Monday, July 14, 2008


There was a lot of discussion of context that I read today.

Louis Gray cited an example of someone replying to a tweet without being specific about the topic to which he/she was responding.

Tweet 1: Person B: "@persona, are you up for seeing Wall-E at the Metreon?"
Tweet 2: Person B: "AFK for 15 minutes, got to get dog food."
Tweet 3: Person A: "@personb, I'd love to go. See you at six."

Do you want to eat dog food?

Perhaps Eric Spillman does. Jeremiah Owyang noted that after someone took Eric Spillman's "interview" at the iPhone line and posted it on YouTube, things went a little sour for Mr. Spillman:

What’s interesting to see is that this video (now on Digg) above is now climbing the Search Engine Results Page (SERP) for Eric Spillman’s name as well as many blogs citing his name.

So, at least for a time, Associated Press Television-Radio Award winner Eric Spillman will be remembered as the guy who was called a jackass. Oops.

Which, of course, brings us to the latest salvo in the TechNigga controversy. Loren Feldman has previously stated that TechNigga can't be understood outside of the context of the series of videos of which it was a part. In this post, Feldman argues that he isn't the only one whose work was taken out of context:

Needless to say it’s been an interesting week in the media. Jesse Jackson apparently used a “racial slur” that not even Fox News would air, Bernie Mac did jokes at an Obama fund raiser talking about “hoes”, and none other than The New Yorker is forced to defend a satire that some say might be too complex for “average folks” to understand. Those who didn’t understand where I was going with TechNigga the first time might want to give it another view.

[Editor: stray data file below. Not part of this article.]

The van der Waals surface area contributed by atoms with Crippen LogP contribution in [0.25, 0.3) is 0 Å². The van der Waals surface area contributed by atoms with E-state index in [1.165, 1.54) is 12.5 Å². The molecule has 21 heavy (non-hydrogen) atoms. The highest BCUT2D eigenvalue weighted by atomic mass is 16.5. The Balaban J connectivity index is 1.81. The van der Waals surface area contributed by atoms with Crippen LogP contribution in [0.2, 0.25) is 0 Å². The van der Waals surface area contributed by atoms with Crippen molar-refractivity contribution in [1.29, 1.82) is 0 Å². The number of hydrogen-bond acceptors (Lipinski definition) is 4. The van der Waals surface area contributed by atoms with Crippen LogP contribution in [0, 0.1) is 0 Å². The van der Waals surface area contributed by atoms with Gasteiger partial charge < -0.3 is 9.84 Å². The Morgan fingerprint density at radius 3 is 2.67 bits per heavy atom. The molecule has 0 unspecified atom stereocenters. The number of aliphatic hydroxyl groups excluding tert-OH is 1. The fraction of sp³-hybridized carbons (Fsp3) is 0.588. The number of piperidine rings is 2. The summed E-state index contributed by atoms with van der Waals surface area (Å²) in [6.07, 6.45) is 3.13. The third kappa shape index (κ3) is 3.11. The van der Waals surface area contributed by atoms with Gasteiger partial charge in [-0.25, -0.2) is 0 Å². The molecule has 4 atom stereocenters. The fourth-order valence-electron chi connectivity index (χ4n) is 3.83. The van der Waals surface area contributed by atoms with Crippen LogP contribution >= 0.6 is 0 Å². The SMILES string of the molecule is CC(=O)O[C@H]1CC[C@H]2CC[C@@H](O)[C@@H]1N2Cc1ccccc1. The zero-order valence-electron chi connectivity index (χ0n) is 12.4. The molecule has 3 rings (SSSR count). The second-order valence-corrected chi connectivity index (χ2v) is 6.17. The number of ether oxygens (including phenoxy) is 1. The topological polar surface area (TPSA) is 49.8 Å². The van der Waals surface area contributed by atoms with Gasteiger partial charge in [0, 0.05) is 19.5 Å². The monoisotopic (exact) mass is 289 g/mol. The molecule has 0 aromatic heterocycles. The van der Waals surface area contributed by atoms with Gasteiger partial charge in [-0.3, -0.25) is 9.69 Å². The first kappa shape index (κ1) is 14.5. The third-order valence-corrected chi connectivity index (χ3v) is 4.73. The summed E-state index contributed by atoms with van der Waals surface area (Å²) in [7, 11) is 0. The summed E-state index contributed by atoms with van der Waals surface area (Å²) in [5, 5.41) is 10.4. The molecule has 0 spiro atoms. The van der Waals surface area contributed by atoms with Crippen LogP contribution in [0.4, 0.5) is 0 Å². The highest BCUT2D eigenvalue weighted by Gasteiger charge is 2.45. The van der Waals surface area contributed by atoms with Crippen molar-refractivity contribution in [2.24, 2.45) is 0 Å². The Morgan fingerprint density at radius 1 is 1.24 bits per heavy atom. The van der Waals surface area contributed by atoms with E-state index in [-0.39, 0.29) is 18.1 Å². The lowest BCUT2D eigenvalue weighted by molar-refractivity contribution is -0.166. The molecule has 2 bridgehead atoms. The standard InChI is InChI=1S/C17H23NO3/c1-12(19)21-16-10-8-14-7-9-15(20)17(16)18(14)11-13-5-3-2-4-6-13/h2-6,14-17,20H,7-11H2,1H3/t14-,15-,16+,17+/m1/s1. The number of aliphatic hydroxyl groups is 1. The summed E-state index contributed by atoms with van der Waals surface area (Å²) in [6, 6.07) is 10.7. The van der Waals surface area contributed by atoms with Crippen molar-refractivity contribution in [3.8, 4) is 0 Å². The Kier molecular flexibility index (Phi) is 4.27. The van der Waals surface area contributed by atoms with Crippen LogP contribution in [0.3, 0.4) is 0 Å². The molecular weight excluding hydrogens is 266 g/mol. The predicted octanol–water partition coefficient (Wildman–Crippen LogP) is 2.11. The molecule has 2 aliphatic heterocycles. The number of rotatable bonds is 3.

Ah, the New Yorker. My feeds included some comments on that. In a post entitled "Cancel My Subscription To The New Yorker," Sharon Cobb said:

You and I understand when they conceived this cover, that it's satire, but one must pose the question, "How many people who actually believe The Obamas are Muslim terrorists read The New Yorker?"

So the ignorant will see the cover on O'Reilly, hear about it on Rush, etc., without an explanation that its intent is to mock the politics of fear.

I'm sure the New Yorker wrote an excellent article about how the right use fear mongering to get their sheep to the polls to fight the terrorists. But the New Yorker doesn't get most of the sheep will never get beyond the cover!

On the other hand Jennifer of All Things Jennifer has no plans to cancel her subscription:

[A]fter hearing this NPR report on Thursday that clearly interviews the very people who despite being told otherwise, believe the representations in this cartoon is fact and not satire, I would think this cover hit the nail on the head. Anyone reading the New Yorker realizes this? Right?

C’mon people, find something else to get upset over.

So there are probably two things that we all need to realize:

  • Some people are going to look at things out of context.

  • Some people are going to take things at face value.
Well, I'm glad that I never post things that are in danger of being misinterpreted. Now let me go listen to some Randy Newman.


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